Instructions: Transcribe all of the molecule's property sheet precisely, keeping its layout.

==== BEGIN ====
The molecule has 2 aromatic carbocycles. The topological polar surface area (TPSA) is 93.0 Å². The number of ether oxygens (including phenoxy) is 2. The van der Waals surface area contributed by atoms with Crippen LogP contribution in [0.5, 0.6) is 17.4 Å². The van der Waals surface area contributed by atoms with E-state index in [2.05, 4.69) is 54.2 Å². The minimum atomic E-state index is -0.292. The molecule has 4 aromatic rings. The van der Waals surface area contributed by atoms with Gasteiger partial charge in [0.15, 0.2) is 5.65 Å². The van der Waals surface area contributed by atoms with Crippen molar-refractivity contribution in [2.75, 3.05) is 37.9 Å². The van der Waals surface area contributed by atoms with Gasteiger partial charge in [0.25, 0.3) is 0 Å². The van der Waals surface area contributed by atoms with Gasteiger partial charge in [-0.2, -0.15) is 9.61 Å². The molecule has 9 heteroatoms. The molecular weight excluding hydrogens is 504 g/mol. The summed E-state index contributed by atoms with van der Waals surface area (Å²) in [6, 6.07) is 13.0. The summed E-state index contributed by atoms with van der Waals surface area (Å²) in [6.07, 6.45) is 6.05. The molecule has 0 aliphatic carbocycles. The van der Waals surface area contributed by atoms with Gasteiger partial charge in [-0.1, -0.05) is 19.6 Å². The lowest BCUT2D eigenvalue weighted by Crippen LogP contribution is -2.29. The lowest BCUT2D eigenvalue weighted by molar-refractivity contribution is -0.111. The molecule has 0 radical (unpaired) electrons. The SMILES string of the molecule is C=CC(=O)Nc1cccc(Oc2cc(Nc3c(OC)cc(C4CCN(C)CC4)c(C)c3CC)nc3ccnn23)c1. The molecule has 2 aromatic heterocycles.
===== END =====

The molecule has 2 aromatic carbocycles. The topological polar surface area (TPSA) is 93.0 Å². The number of ether oxygens (including phenoxy) is 2. The van der Waals surface area contributed by atoms with Crippen LogP contribution in [0.5, 0.6) is 17.4 Å². The van der Waals surface area contributed by atoms with E-state index in [2.05, 4.69) is 54.2 Å². The minimum atomic E-state index is -0.292. The molecule has 4 aromatic rings. The van der Waals surface area contributed by atoms with Gasteiger partial charge in [0.15, 0.2) is 5.65 Å². The van der Waals surface area contributed by atoms with Crippen molar-refractivity contribution in [2.75, 3.05) is 37.9 Å². The van der Waals surface area contributed by atoms with Gasteiger partial charge in [0.25, 0.3) is 0 Å². The van der Waals surface area contributed by atoms with Gasteiger partial charge in [-0.2, -0.15) is 9.61 Å². The molecule has 9 heteroatoms. The molecular weight excluding hydrogens is 504 g/mol. The summed E-state index contributed by atoms with van der Waals surface area (Å²) in [6, 6.07) is 13.0. The summed E-state index contributed by atoms with van der Waals surface area (Å²) in [6.07, 6.45) is 6.05. The molecule has 0 aliphatic carbocycles. The van der Waals surface area contributed by atoms with Gasteiger partial charge in [-0.1, -0.05) is 19.6 Å². The lowest BCUT2D eigenvalue weighted by Crippen LogP contribution is -2.29. The lowest BCUT2D eigenvalue weighted by molar-refractivity contribution is -0.111. The molecule has 0 radical (unpaired) electrons. The SMILES string of the molecule is C=CC(=O)Nc1cccc(Oc2cc(Nc3c(OC)cc(C4CCN(C)CC4)c(C)c3CC)nc3ccnn23)c1. The molecule has 2 aromatic heterocycles.